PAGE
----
Custom Shipyard Access Products from IAS

OSHA provides detailed requirements for scaffolds, ladders, deck openings and edges, and access to vessels, dry docks/marine railways, and cargo spaces.  Innovative Access Solutions has provided shipyard work safety access products for each of these applications.  A few of the OSHA-referenced access solutions include portable metal ladders, gangways, guardrails, platforms, access to lower levels, and ladders for accessing cargo areas or confined spaces.  IAS is experienced, knowledgeable and available to help meet your shipyard access needs.  Contact IAS at (800) 388-6884 to inquire about shipyard access products.

Examining Safety at Top Contractors

The Engineering News Record recently published a list of the Top 400 Contractors.  At companies with $10-$30 billion in revenue, the number and size of contracts justifies a dedication to worker safety that small to mid sized businesses can emulate to help shorten the learning curve. Safety is deeply integrated into each of the Top 3 contractors’ day to day business policies and organizational culture.  Contracting firms that strive to achieve success may observe this theme as motivation to implement safety at the highest level to increase revenue and support growth.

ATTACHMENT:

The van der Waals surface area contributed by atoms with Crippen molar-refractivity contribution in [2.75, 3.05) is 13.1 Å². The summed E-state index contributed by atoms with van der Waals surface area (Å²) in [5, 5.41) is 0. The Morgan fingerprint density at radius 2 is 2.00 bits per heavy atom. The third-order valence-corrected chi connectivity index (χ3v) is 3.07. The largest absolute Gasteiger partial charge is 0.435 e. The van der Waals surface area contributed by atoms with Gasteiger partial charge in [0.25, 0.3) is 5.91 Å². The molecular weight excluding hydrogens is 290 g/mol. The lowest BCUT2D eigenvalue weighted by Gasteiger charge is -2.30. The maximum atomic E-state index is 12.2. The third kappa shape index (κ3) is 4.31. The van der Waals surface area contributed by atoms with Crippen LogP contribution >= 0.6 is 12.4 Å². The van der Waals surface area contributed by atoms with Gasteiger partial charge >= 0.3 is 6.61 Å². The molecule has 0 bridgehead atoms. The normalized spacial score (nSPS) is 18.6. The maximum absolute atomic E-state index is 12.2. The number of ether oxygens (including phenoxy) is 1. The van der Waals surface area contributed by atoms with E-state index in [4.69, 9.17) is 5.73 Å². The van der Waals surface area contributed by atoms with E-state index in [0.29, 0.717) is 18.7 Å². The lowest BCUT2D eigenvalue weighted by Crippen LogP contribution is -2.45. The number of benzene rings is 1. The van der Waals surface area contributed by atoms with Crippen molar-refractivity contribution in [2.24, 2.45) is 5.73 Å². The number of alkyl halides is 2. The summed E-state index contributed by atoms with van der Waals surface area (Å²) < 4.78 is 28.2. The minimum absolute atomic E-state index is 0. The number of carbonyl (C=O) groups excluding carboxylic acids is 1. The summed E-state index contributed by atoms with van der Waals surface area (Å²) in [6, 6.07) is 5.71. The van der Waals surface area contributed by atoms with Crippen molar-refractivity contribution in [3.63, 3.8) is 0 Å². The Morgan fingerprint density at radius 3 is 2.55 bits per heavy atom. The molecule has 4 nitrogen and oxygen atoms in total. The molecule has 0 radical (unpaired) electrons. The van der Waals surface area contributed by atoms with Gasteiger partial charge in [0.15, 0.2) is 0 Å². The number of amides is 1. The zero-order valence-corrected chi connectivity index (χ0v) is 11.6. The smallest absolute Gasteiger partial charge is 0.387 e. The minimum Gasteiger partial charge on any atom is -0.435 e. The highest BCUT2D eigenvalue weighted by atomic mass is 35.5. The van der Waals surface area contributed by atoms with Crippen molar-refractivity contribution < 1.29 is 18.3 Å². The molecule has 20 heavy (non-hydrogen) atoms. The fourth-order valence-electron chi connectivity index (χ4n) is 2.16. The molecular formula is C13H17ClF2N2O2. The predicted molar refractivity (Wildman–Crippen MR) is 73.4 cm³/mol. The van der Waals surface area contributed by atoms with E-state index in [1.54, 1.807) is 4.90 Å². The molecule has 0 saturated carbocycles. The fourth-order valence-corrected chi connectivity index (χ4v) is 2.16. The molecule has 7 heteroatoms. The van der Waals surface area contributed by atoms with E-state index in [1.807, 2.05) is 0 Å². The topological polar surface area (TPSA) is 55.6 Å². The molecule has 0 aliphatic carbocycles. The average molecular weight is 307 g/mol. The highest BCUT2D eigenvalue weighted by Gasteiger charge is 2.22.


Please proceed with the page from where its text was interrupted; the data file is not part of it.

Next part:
At Bechtel, the safety goal is Zero Accidents.  Safety is integrated into each project via technical field procedures and extensive training.  Each employee has ‘stop-work authority’ if they feel a job responsibility is potentially unsafe.  To incenitivize safety and communicate its importance to employees, Bechtel provides multiple awards for exceptional safety performance and innovation.


Fluor’s commitment to safety includes a “ZERO incidents” policy. Fluor has received recognition as one of America’s top safety companies by demonstrating excellence in “support from management and employee involvement, innovative solutions to safety challenges and effective training programs.” One such program is the Field Audit system, a proactive approach to identify and mitigate work hazards.


Kiewit has instituted and follows a ‘Nobody Gets Hurt’ policy.  Kiewit is focused on preventing even the most minor injuries through  employee engagement throughout the organization coupled with a supporting management commitment.  “Safety training, observation programs and job hazard analyses” help to support this vision.